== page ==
Currently the ISS has two basic segments, the Russian and US sides.

The Russian side has 4 docking ports. Usually occupied by 2 Soyuz, 1 or 2 Progress freighters or an ESA ATV vehicle.

You can see in the picture the tail end of Zvezda has the ATV, the two ports on the front end of Zarya, and then the earth facing (Nadir) side of Zarya. (I see in the manifest that the Pirs docking compartment will be discarded to make room for another MRM module in 2014-2015. Which is another question I will ask, why not move Pirs to the top of the front end of Zarya?)

The US side has three PMAs (Pressurized Mating Adapters). One connects the US and Russian segment together and is permanently occupied. One is on the far end of the Harmony node where the shuttle used it to dock. The third has been shuffled a bit as modules are added, and is on Tranquility (Node 3) now.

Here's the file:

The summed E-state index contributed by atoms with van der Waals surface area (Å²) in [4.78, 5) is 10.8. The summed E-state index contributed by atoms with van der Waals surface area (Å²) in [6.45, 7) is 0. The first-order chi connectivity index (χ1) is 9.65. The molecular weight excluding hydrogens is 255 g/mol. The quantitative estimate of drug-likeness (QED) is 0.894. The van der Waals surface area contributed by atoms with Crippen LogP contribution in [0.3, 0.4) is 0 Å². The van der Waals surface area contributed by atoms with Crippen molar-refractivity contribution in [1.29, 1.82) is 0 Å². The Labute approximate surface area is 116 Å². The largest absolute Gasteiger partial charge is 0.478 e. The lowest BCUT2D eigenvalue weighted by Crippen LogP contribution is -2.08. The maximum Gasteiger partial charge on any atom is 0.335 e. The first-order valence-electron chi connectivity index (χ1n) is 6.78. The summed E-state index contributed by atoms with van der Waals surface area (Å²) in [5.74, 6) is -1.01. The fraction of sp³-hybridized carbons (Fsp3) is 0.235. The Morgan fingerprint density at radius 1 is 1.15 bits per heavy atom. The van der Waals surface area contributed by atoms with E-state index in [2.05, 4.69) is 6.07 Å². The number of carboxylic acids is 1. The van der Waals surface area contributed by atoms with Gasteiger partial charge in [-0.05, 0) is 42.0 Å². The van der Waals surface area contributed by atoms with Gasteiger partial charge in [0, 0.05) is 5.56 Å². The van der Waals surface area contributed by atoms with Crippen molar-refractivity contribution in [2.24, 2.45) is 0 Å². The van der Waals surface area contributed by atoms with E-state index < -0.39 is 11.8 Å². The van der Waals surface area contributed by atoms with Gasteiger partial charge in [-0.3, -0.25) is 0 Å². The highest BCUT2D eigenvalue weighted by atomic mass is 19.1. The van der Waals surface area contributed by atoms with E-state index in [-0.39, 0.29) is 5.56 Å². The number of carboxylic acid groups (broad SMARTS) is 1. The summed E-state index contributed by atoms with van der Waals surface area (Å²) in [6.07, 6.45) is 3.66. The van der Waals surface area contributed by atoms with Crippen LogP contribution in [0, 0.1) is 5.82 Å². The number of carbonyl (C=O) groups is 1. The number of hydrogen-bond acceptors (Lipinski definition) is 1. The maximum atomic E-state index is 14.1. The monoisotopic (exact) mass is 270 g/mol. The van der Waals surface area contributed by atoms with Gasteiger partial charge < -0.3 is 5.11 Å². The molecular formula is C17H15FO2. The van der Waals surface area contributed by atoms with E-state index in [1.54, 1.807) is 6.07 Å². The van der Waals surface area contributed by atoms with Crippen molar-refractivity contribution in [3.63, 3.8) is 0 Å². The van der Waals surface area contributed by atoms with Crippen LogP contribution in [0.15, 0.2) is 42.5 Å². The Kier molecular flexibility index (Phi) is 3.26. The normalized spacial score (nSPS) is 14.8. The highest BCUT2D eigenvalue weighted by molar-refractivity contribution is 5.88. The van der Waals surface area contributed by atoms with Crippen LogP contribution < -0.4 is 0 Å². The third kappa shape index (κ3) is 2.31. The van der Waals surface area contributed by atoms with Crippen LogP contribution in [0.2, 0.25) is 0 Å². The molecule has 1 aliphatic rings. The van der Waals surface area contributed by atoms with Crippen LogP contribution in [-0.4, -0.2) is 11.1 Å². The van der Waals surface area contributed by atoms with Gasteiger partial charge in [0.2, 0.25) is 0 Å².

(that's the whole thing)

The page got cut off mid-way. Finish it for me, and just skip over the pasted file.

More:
The PMAs adapt a CBM (Common Berthing Module) port, to an APAS port that the shuttle can use. The current crop of cargo vessels, using the US side (HTV, Cygnus, Dragon, thus excluding the ESA's ATV), use a CBM since the 'door' is wider and they are berthed by the Canadarm2.

The planned CCiCAP/Commercial crew vehicles all plan to use the PMA (after SpaceX delivers an adapter on a Dragon flight in 2014) for docking.

But as the image of 6 vehicles at the station shows, those ports are getting pretty full. The ATV and Progress vehicles hang around for months, tying up a port, as they are used to dump waste to burn up on reentry.

So far, Cygnus and Dragon has used the nadir (earth facing) CBM on Harmony (Node 2). From the image, showing the HTV docked to the zenith (space facing) CBM on Harmony, it seems like both CBM ports are usable.